The Glendon School of Public and International Affairs (GSPIA) is a unique global institution that contributes to advancing public policy and international affairs in an interdisciplinary and bilingual environment. The GSPIA is a dynamic and collegial community of talented students, faculty, and fellows who share a passion for shaping Canada’s future and contributing to innovative and effective public policy. Our alumni have succeeded as leaders in public policy, government, non-governmental organizations, education and the business sector.
What is the MPIA program?
Housed within Canada’s first bilingual School of Public and International Affairs, our Master’s program offers a unique, high-quality bilingual education that prepares students for leadership roles in public life. Through this two-year degree, students become well versed not only in public policy and administration, but in public affairs — a broader examination of Canadian public institutions and the domestic and international settings in which they function.
The program will equip you with the skills to analyze the key challenges in Canadian public life, place Canada’s public institutions in their global content, apply the core knowledge and tools of public management and policy, and work effectively in both English and French.
What do I need to apply to the MPIA Program?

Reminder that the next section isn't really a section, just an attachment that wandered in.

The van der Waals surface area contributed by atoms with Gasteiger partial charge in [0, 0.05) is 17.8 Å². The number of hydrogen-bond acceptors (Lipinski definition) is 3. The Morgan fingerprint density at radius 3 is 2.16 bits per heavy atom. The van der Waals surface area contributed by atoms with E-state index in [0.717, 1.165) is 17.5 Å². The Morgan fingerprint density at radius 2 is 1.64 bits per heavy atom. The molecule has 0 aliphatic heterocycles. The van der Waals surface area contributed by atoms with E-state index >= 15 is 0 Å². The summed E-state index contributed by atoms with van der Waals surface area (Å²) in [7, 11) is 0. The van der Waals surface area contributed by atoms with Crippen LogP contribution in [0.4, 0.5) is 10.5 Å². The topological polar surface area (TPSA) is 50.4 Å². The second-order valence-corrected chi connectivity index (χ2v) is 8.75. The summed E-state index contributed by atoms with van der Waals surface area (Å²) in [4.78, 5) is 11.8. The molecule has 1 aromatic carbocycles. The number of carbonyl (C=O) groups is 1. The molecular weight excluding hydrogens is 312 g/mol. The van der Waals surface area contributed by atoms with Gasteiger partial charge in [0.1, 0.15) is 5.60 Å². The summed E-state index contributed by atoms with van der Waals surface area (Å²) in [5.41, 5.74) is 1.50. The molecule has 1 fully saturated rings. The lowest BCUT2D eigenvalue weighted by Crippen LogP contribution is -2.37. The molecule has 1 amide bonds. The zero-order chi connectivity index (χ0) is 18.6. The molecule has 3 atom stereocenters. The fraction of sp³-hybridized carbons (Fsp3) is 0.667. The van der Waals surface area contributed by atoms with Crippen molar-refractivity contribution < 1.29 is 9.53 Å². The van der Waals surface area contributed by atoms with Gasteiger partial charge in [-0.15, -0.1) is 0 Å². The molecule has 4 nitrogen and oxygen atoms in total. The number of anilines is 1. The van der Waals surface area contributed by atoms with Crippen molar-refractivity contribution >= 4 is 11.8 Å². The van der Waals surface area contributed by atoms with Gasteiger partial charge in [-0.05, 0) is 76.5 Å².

- You must hold an honours undergraduate degree program or equivalent (typically a four-year program with full-time enrolment) from an accredited post-secondary institution
- You must have a minimum grade point average of B+ in the final two years of study.
- A B+, depending on your school’s grading scheme can be either:
- 7 out of 10
- 3.3 on a 4.0 scale
- 3.33 on a 4.3 scale
- A B+, depending on your school’s grading scheme can be either:
- Bilingualism in English and French: You must be proficient in one of Canada’s official languages and have a working knowledge of the second official language. You must also submit proofs of knowledge of the two languages, as explained below.
How much will this cost?
The MPIA is a fully-funded program. All full-time domestic MPIA students receive a stipend of $3,333 per semester as a part of their Fellowship funding. Meaning, once you deduct the cost of tuition, roughly $1,900 will remain of your Fellowship per semester (the program lasts 5 semesters).*
Fall/Winter 2020-2021 Session Fees
|Domestic students||International students|
|1 term||5 terms||1 term||5 terms|
|Full Time||$ 1,435.51||$ 7,177.55||$ 6,275.00||$ 31,375.00|
* The cost of Tuition does not include supplementary fees. The total value of the Fellowship may change if you receive other scholarships and awards.
Class of 2021